The systematic looting of language can be recognized by the tendency of its users to forgo its nuanced, complex, mid-wifery properties for menace and subjugation. Oppressive language does more than represent violence; it is violence; does more than represent the limits of knowledge; it limits knowledge. Whether it is obscuring state language or the faux-language of mindless media; whether it is the proud but calcified language of the academy or the commodity driven language of science; whether it is the malign language of law-without-ethics, or language designed for the estrangement of minorities, hiding its racist plunder in its literary cheek – it must be rejected, altered and exposed. It is the language that drinks blood, laps vulnerabilities, tucks its fascist boots under crinolines of respectability and patriotism as it moves relentlessly toward the bottom line and the bottomed-out mind. Sexist language, racist language, theistic language – all are typical of the policing languages of mastery, and cannot, do not permit new knowledge or encourage the mutual exchange of ideas…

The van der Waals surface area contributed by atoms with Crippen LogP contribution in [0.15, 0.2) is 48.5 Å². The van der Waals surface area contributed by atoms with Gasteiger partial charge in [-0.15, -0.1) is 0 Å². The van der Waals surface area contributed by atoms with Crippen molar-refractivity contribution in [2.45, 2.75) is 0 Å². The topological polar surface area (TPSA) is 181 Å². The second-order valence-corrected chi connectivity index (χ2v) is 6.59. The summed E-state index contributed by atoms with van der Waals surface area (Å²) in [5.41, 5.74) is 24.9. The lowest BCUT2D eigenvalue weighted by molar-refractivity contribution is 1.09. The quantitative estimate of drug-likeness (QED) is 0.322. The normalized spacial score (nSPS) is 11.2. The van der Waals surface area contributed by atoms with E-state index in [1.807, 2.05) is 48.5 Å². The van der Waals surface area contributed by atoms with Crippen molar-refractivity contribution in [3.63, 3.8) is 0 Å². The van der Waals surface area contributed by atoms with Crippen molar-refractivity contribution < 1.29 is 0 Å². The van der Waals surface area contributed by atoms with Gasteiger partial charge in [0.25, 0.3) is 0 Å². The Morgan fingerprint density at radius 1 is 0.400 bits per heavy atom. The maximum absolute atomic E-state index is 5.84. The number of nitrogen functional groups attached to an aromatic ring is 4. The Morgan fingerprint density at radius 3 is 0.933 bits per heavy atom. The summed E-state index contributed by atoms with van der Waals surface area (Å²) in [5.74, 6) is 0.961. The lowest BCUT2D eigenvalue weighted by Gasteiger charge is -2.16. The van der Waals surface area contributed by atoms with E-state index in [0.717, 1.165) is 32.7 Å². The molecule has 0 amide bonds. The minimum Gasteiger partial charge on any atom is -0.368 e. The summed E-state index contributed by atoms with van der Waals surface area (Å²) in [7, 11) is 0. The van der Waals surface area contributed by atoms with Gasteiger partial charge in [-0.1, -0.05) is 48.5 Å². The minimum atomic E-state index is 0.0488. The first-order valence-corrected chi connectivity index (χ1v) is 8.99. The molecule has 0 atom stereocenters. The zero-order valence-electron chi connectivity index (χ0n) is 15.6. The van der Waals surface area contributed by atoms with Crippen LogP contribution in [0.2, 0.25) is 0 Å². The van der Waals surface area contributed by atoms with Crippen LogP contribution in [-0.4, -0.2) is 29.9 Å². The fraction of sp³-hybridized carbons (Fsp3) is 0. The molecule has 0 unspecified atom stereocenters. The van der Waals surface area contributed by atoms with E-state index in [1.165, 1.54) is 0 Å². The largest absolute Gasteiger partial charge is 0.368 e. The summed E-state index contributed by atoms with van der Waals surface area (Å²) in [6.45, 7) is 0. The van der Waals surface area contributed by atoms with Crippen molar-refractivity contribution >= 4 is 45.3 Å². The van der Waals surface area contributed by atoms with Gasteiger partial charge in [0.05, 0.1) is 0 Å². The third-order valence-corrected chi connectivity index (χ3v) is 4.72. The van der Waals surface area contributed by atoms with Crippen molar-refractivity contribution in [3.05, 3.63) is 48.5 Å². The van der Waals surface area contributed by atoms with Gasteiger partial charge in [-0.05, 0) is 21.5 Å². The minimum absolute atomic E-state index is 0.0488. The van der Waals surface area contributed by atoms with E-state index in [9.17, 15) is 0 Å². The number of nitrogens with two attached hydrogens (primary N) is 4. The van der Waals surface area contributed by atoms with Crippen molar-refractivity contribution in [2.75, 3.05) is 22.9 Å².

Even though I grew up a comic book nerd, I’m pretty much over all the Marvel/DC Comics superhero movies. I used to watch them religiously at the movie theater – because if one must watch a big budgeted bloated bonanza of bombastic visual proportions, then it must be watched while on the big screen – however, I’m trying very hard to wean myself off of them. Key word: trying.